Reilly Jennings and Amanda Wheeler tied the knot on Friday at a ceremony held on a small street in the Manhattan neighborhood of Washington Heights. Matt Wilson, a friend and a licensed marriage officiant, leaned out of his fourth-floor window to lead the ceremony safely away from anyone who might be carrying coronavirus.
“It was the most New York moment ever and was even more special to share with the entire neighborhood in such a scary and uncertain time,” Jennings told CNN. “I love this city.”
The couple was supposed to get married in October but decided to have a quick courthouse wedding instead. The decision stemmed from their concerns that the coronavirus pandemic could worsen.
The couple visited the New York City Marriage Bureau on Thursday and obtained a marriage license. On Friday, as they were going back to the bureau to “actually get hitched,” the women received news that Mayor Bill de Blasio had shuttered the bureau indefinitely.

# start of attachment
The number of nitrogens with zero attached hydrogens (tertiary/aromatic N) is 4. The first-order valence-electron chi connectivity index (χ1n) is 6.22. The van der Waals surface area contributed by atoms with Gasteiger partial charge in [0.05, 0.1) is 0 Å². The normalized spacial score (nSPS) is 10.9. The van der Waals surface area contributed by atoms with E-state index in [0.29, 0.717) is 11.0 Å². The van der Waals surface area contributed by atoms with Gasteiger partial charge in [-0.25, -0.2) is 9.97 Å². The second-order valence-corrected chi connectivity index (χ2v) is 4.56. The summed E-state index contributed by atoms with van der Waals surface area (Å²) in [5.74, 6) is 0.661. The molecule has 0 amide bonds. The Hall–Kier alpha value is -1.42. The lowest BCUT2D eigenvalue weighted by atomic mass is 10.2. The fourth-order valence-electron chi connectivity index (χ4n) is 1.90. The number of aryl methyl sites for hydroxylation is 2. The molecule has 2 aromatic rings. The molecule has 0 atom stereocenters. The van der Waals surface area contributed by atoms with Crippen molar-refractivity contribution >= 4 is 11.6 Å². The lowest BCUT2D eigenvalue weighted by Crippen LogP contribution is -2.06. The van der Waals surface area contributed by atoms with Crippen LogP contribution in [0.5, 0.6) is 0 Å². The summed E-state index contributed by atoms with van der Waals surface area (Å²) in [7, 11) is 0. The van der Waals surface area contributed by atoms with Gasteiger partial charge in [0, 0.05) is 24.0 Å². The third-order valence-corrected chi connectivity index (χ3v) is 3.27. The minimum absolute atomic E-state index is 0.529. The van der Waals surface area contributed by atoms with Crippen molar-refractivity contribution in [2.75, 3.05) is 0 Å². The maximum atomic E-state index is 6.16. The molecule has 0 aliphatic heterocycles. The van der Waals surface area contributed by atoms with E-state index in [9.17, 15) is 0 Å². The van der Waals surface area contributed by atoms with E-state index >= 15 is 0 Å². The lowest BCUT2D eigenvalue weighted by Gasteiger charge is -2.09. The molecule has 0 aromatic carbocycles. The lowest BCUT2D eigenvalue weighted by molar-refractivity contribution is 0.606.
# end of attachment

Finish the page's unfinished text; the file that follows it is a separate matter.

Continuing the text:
“After a somber afternoon, one of our friends texted us on a group chat, letting us know he was ordained by the county clerk of New York and could do it,” Jennings said.
“We texted, ‘Wanna marry us outside your window in the next 24hrs?’ and he said ‘YES!’ To that I replied, ‘How about in 90 minutes?’ We both finished up work meetings, got dressed, picked up some flowers, and headed to his apartment around the corner.”
Before asking them to pledge their love, he read an excerpt from the novel “Love in the Time of Cholera” by Colombian writer Gabriel García Márquez.
“Do you promise to love, honor, cherish and keep her for as long as you both shall live?” Wilson can be heard shouting on a witness video posted on Twitter.
“I do,” Jennings shouted back, as friends and neighbors cheered.
Jennings and Wheeler were ecstatic with how the ceremony turned out.
“We got to share our love with more people than we ever could have imagined,” said Jennings. “And that’s the best part.”
It’s a New York love story that will hopefully remind people that even during these uncertain times, love conquers all.
CNN’s Alisha Ebrahimji contributed to this report.